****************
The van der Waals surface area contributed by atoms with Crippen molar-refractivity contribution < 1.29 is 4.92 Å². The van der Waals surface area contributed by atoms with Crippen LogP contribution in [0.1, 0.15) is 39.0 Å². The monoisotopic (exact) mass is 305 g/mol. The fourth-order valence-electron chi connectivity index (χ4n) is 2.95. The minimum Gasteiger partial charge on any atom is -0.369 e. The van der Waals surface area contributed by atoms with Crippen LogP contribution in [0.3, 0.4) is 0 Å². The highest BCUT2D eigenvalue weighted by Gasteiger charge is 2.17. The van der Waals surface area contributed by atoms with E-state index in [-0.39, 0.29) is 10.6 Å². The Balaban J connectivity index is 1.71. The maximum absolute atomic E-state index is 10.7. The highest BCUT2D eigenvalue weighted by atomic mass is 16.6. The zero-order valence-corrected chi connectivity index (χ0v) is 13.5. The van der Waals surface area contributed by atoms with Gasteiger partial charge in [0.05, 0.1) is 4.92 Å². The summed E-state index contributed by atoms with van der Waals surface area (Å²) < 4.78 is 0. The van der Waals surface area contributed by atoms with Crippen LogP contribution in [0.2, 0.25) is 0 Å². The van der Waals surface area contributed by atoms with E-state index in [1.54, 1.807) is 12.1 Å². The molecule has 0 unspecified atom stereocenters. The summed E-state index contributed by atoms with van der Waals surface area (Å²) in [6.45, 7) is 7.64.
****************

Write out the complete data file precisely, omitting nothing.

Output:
The van der Waals surface area contributed by atoms with Crippen molar-refractivity contribution < 1.29 is 4.92 Å². The van der Waals surface area contributed by atoms with Crippen LogP contribution in [0.1, 0.15) is 39.0 Å². The monoisotopic (exact) mass is 305 g/mol. The fourth-order valence-electron chi connectivity index (χ4n) is 2.95. The minimum Gasteiger partial charge on any atom is -0.369 e. The van der Waals surface area contributed by atoms with Crippen LogP contribution in [0.3, 0.4) is 0 Å². The highest BCUT2D eigenvalue weighted by Gasteiger charge is 2.17. The van der Waals surface area contributed by atoms with E-state index in [-0.39, 0.29) is 10.6 Å². The Balaban J connectivity index is 1.71. The maximum absolute atomic E-state index is 10.7. The highest BCUT2D eigenvalue weighted by atomic mass is 16.6. The zero-order valence-corrected chi connectivity index (χ0v) is 13.5. The van der Waals surface area contributed by atoms with Gasteiger partial charge in [0.05, 0.1) is 4.92 Å². The summed E-state index contributed by atoms with van der Waals surface area (Å²) < 4.78 is 0. The van der Waals surface area contributed by atoms with Crippen LogP contribution in [0.2, 0.25) is 0 Å². The van der Waals surface area contributed by atoms with E-state index in [1.54, 1.807) is 12.1 Å². The molecule has 0 unspecified atom stereocenters. The summed E-state index contributed by atoms with van der Waals surface area (Å²) in [6.45, 7) is 7.64.